Text Version: healthSM
MindLink workshops combine the powerful forces of ancient
mysticism with modern science to change your life.
Ingrid Shevlin meets her mind – and a man with a mission
Spending a weekend delving into the mysteries of my brain was far from my idea of fun, but MindLink made me an offer I couldn’t refuse – the tools to get my “mind right”.
Although these are based on research into how the brain functions, Rod Briggs, the mindpower behind MindLink,
upup and away
takes you beyond science and into a place called “Up”, astronomer Carl Sagan’s description of the non-physical world.
During the workshop Rod takes you on a journey inside your own head. He teaches you to visualise your own headquarters, a place where you can learn to change negative behaviour, solve problems, set goals and improve your memory. With this tool you can visualise your dream job, heal yourself and even find a parking place.
It’s all done by accessing and working in an alpha state, a place below beta – the physical world. Have you ever driven from A to B and not remembered doing it? Well, that’s an alpha state. Although you are fully conscious and functioning, alpha is a timeless place of limitless potential and no boundaries.
If it all sounds an odd mix of esotericism and science, it is, because Rod Briggs is, himself, a combination of pragmatism and mysticism.
He’s been having close encounters with a world beyond the physical since he was a small child growing up in a British tenement, a home he wryly describes as “two up, two down
with an outside toilet and a zinc bath”. When he continued to see, sense and experience all manner of strange events he looked for answers.
When a “dickey lung” forced him off the school playing fields and into a wonderful old library, he was able to begin a journey back into a world of ancient mysticism and mind-power. It started with Norse mythology, meandered through shamanism and animism, mainstream religion, modern witchcraft and mysticism and martial arts philosophy. He strayed from the path, mystically speaking, to study for the Anglican priesthood, but now he seems to have found a home in science and spiritual eclecticism.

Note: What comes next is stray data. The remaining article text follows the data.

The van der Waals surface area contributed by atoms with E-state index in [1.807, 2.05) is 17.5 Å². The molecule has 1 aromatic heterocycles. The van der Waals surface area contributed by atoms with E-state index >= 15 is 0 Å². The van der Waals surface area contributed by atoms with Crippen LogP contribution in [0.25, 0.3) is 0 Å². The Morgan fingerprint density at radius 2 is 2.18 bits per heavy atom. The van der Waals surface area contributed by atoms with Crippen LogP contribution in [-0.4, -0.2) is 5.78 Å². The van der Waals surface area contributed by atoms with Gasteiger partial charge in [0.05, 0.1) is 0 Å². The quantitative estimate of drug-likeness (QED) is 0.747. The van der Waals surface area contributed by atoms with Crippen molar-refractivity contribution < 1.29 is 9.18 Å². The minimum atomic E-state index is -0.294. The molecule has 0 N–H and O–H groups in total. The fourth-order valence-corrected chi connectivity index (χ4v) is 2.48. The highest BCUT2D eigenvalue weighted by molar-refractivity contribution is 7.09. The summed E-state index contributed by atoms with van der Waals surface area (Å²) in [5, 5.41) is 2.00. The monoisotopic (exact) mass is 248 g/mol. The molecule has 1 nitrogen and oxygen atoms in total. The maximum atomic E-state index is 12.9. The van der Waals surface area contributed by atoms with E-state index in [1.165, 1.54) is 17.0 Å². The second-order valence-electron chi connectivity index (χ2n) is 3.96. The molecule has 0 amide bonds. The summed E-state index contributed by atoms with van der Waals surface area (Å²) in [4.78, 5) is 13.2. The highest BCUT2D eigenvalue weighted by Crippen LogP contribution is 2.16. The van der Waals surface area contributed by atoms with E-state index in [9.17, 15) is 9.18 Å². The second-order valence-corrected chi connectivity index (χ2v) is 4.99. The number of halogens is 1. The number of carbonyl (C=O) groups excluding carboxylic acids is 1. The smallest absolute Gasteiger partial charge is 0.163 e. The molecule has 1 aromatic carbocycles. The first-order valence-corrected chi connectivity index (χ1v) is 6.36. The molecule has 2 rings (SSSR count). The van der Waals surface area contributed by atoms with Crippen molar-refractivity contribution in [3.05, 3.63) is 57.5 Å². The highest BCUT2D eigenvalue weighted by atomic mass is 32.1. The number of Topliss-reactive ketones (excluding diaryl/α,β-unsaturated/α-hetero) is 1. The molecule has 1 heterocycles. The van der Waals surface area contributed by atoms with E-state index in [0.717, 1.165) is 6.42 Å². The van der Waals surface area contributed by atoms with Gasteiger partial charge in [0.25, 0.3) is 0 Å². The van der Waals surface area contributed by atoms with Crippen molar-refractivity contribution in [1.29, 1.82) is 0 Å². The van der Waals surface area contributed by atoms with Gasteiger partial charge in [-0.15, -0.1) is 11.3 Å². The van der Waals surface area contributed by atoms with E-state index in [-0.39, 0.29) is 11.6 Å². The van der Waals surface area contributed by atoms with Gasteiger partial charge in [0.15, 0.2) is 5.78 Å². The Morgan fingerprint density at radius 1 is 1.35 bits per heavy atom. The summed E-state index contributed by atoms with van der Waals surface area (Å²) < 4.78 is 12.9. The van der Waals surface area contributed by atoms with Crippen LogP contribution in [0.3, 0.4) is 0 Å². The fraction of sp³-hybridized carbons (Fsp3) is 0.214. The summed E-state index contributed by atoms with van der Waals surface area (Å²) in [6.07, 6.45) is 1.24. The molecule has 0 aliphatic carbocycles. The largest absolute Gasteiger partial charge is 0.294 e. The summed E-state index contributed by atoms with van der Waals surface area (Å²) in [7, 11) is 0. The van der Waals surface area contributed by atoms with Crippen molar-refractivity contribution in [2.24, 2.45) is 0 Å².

All this study formed the foundation of Rod’s mind-power techniques, a tool he used initially to make lots of money. But three years ago he gave up materialism to teach and make a difference to the planet, to take his techniques into schools and prisons. He says: “The outer edges of the mind are the inner edges of the universe.”
Already he has impacted on thousands of lives in South Africa and in Ireland. One of them was Michael, a Durban businessman.
“I’ve read hundreds of books on how to use auto suggestion, but MindLink has helped me achieve goals quicker than anything else. I also used to get headaches on a daily basis – now I don’t. I used to take sleeping pills, but I haven’t had one since I took the course.”
But not all, like myself, are without some reservations. Rick, a cool-headed rationalist, had this to say: “I found the course amazing. I fully expected to meet a
group of bongo fairies, but I didn’t. Rod puts you in touch with a series of pretty established medical facts on how the brain works, which he links with your own personal desire to change your life. The key behind it all is introducing the practices into your daily living.
“But my criticisms are that the course was advertised as non-intrusive and non-spiritual and it wasn’t entirely. And I thought the section where we diagnosed other people’s illnesses, inappropriate. Rod has wonderful tools to teach and he should stick to those.”
As for me, I’m not yet editor, but I’m visualising like crazy. oh for that salary, that office, those perks………
|Neurobiology of Excellence Module 1 Seminar|
|Neurobiology of Excellence Module 1 Expansion Seminar|
|The Psychology of Spirituality (Module 2) Seminar|
|Life Skills and Problem Solving Seminar|
|Life Skills for Young Adults|
|Emotional Intelligence Seminar|
|Executive Stress Management Workshop|
|Mind and Body Workshop|
|Pathway To Peace Workshop|
|The Sanctuary Workshop|
|Path of the Masters|
|Jonathan Philbin Bowman|
|Rowan Philip Sunday Times 1999|
|Eileen Bennet, Galway Now 2001|
|Galway Newspaper 2003|
|Corporate Health Article|
|Michele Horgan Irish Examiner|
|Irish Independent March 2008|
|Sunday Times 1999|